Politics[edit]

Further information: Constitution of Rojava
Rojava
Coat of Arms of Rojava.png
This article is part of a series on the
politics and government of
Rojava

The political system of Rojava[80] is inspired by Democratic Confederalism and communalism. It is influenced by anarchist and libertarian principles and is considered by many a type of libertarian socialism.[81] Rojava divides itself into regional administrations called cantons named after the Swiss cantons.[82]

The governance model of Rojava has an emphasis on local management, with democratically elected committees to make decisions. The polyethnic Movement for a Democratic Society (TEV-DEM), led by the Democratic Union Party (PYD), is the political coalition governing Rojava. It succeeds a brief intermediate period from 2012, when a Kurdish Supreme Committee had been established by the PYD and the Kurdish National Council (KNC), the latter itself a coalition of nationalist Kurdish parties, as the governing body.[83][84] According to Zaher Baher of the Haringey Solidarity Group, the PYD-led TEV-DEM has been "the most successful organ" in Rojava because it has the "determination and power" to change things, it includes many people who "believe in working voluntarily at all levels of service to make the event/experiment successful".[85]

In March 2016, Hediya Yousef and Mansur Selum were elected co-chairpersons for the executive committee to organise a constitution for the region, to replace the 2014 constitution.[10] Yousef said the decision to set up a federal government was in large part driven by the expansion of territories captured from Islamic State: "Now, after the liberation of many areas, it requires us to go to a wider and more comprehensive system that can embrace all the developments in the area, that will also give rights to all the groups to represent themselves and to form their own administrations."[86] In July 2016, a draft for the new constitution was presented, taking up the general progressive and democratic confereralist principles of the 2014 constitution, mentioning all ethnic groups living in Rojava, addressing their cultural, political and linguistic rights.[1][87] The only political camp within Rojava fundamentally opposed were Kurdish nationalists, in particular of the KNC, who want to pursue a path towards a pan-Kurdish nation state rather than establishing a polyethnic federation as part of Syria.[88]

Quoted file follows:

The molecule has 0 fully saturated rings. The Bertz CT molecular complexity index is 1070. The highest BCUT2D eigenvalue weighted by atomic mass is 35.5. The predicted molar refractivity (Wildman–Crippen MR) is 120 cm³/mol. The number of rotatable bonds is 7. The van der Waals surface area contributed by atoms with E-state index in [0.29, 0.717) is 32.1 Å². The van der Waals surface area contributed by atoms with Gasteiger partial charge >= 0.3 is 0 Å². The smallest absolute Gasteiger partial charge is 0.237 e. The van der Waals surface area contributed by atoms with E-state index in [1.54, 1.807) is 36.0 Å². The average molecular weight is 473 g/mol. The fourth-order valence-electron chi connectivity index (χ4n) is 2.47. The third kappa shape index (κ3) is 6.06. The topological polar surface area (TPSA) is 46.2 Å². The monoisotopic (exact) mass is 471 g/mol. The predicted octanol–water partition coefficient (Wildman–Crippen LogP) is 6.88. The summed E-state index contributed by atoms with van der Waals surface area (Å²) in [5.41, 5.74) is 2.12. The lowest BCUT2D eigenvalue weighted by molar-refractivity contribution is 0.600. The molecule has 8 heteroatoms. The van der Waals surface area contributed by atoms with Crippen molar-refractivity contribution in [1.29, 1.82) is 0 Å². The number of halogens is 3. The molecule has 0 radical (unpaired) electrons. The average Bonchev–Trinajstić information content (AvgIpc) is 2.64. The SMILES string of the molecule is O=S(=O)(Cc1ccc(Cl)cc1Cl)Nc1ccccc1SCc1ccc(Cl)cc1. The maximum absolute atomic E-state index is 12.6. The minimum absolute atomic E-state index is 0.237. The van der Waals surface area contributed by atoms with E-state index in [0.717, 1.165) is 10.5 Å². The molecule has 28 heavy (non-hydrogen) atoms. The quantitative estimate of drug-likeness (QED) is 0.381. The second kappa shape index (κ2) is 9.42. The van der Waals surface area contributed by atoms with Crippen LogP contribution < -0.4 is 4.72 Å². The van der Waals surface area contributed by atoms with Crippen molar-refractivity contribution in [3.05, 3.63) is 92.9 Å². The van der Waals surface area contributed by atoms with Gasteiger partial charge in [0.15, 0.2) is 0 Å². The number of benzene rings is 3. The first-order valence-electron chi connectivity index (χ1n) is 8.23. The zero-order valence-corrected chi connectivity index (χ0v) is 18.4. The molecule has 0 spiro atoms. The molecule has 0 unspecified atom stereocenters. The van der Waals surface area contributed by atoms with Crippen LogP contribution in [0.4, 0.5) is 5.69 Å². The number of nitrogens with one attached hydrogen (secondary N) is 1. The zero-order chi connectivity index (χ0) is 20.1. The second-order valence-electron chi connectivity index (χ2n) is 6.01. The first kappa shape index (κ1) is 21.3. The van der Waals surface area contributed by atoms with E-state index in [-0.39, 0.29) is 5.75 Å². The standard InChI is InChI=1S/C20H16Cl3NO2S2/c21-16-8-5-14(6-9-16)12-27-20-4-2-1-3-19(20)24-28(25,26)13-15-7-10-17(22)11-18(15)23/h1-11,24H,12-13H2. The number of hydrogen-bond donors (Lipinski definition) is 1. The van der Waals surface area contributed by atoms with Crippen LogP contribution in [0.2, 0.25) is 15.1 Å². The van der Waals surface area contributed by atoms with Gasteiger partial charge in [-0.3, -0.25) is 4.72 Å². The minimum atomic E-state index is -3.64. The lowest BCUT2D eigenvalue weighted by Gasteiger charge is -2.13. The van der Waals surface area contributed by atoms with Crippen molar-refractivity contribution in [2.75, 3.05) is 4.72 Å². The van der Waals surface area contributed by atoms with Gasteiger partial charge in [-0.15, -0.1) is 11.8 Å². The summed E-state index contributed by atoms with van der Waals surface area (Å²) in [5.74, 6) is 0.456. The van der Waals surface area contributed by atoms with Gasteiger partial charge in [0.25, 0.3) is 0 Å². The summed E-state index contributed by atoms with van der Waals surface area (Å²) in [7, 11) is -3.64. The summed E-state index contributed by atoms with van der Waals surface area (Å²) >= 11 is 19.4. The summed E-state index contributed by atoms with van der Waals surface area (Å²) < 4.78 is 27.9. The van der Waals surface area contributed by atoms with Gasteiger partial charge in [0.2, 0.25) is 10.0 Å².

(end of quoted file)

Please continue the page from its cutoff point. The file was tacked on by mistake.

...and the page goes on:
Community government[edit]

The basic unit at the local level is the community which pools resources for education, protection and governance. At a national level communities are unrestricted in deciding their own economic decisions on how they wish to sell to and how resources are allocated. There is a broad push for social reform, gender equality and ecological stabilization in the region.[89] Local elections were held in March 2015. The system has been described as pursuing "a bottom-up, Athenian-style direct form of democratic governance", contrasting the local communities taking on responsibility versus the strong central governments favoured by many states. In this model, states become less relevant and people govern through councils.[90] Its programme immediately aimed to be "very inclusive" and people from a range of different backgrounds became involved, including Kurds, Arabs, Assyrians, Syrian Turkmen and Yazidis (from Muslim, Christian, and Yazidi religious groups). It sought to "establish a variety of groups, committees and communes on the streets in neighborhoods, villages, counties and small and big towns everywhere". The purpose of these groups was to meet "every week to talk about the problems people face where they live". The representatives of the different community groups meet 'in the main group in the villages or towns called the "House of the People"'. As a September 2015 report in the New York Times observed:[91]

For a former diplomat like me, I found it confusing: I kept looking for a hierarchy, the singular leader, or signs of a government line, when, in fact, there was none; there were just groups. There was none of that stifling obedience to the party, or the obsequious deference to the “big man” — a form of government all too evident just across the borders, in Turkey to the north, and the Kurdish regional government of Iraq to the south. The confident assertiveness of young people was striking.